The Facts Behind The UK’s Biggest Children’s Charity

Posted on: 04 December 2008 by Gareth Hargreaves

We’ve all seen the NSPCC’s hard hitting advertisements, but how much do you know about the UK’s biggest children’s charity?

How It All Began

Reverend George Staite wrote "...we have a Society for the Prevention of Cruelty to Animals, can we not do something to prevent cruelty to children?" in a letter to the Liverpool Mercury in 1881

On 8th July 1884, The London Society For The Prevention Of Cruelty To Children was established by Reverend Benjamin Waugh. By 1889, after tireless campaigning for donations, they had 32 branches nationwide and were granted a Royal Charter under the patronage of Queen Victoria, changing their name to the National Society For The Prevention Of Cruelty To Children.

The NSPCC Today

The NSPCC helps children who are depressed or afraid through its ChildLine service.Since 1889, the NSPCC has helped over 10 million children to escape cruelty. Sadly, as recent news shows us, today's children need the help of the NSPCC every bit as desperately as children did in late Victorian England. One child still dies of abuse or neglect in England and Wales every day, the majority of them are under a year old.

Without your donations, the NSPCC could only continue to give vital care and support to children for seven months. Just some of the ways they care for children are listed below.

  • The NSPCC provides hundreds of community-based services across the UK, from Young People’s Centres to raising awareness in schools, community groups and Family Support Services.
  • The NSPCC constantly lobbies the government to introduce more laws to protect children. In 2007 for example, they successfully campaigned against the use of restraints on young offenders unless they are likely to hurt themselves or others.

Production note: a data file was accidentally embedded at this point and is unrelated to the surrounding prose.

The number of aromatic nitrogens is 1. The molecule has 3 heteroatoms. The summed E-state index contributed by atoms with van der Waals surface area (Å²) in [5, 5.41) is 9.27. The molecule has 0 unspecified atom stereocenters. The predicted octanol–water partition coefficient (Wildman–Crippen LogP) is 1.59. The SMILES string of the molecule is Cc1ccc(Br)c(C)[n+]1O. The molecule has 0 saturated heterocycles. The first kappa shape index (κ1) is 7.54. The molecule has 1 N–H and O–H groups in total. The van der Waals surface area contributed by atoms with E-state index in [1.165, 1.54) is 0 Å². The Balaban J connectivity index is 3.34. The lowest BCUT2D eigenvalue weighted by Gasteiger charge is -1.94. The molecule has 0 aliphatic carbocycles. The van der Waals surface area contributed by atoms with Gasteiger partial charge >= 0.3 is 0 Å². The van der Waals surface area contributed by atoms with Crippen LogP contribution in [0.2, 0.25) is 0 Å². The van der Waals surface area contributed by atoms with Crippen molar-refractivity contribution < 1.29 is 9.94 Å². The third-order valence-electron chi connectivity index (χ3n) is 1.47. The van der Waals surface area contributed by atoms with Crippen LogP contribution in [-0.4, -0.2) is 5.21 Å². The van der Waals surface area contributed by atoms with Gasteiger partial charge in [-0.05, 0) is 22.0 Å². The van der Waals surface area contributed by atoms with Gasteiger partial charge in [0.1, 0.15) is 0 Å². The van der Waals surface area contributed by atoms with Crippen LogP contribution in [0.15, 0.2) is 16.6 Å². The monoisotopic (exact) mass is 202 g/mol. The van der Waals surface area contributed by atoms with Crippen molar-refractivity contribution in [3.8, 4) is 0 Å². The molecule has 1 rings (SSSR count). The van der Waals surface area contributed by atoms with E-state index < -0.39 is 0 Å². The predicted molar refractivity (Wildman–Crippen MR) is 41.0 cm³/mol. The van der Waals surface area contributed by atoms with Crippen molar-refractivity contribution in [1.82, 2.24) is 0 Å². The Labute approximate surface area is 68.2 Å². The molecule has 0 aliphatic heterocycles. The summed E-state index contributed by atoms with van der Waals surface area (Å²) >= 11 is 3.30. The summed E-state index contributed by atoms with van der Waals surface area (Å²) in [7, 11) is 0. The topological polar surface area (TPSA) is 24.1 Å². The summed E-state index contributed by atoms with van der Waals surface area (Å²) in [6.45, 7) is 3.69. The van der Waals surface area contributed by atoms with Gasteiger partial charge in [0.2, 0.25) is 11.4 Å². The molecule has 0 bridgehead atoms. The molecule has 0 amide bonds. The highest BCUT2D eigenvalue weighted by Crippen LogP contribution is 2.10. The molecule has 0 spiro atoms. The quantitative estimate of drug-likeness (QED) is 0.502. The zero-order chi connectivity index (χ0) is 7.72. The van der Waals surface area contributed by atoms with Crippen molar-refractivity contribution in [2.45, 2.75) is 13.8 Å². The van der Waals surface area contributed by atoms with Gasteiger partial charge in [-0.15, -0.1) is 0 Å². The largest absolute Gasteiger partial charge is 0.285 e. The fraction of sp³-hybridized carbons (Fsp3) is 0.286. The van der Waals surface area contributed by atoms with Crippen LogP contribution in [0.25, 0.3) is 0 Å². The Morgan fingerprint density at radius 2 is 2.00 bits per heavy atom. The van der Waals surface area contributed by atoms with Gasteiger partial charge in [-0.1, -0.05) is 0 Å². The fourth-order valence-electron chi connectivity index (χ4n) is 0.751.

• A massive 43% of children have suffered some form of bullying which can have a devastating effect. The NSPCC provides ChildLine which provides a source of advice and support to children who are scared, depressed or need to talk. Last year, ChildLine received over 500,000 calls but could only help 40% of its callers as they have not currently got enough counselors to meet demand.
  • is the NSPCC’s new online support service for 12-16 year olds with an online agony aunt available at all times and message boards for young people to help each other through their issues.

The Future

Over the next few years the NSPCC needs to expand ChildLine and to ensure that all children get the support they so badly need, some in potentially life or death situations. It is also vital that all adults with concerns over a child’s welfare are able to get through to an adviser. They will continue to fight for further children’s rights and raise awareness of abuse and how it can be prevented.

Your Money & The NSPCC

Without your help, the NSPCC would have to stop helping vulnerable children in just seven months.The NSPCC spent almost £150 million on helping vulnerable children in 2007/08.

Donations to the NSPCC enable them to make progress in the fight against cruelty, to lobby the government for change and answer cries for help through counselling services.

Web Links

For further information or to make a donation, visit the NSPCC Website.

You can also support the NSPCC this Christmas by visiting NSPCC Wishes, where you will find an exciting range of gifts such as letters from Santa to cards, gifts and fundraising challenges.

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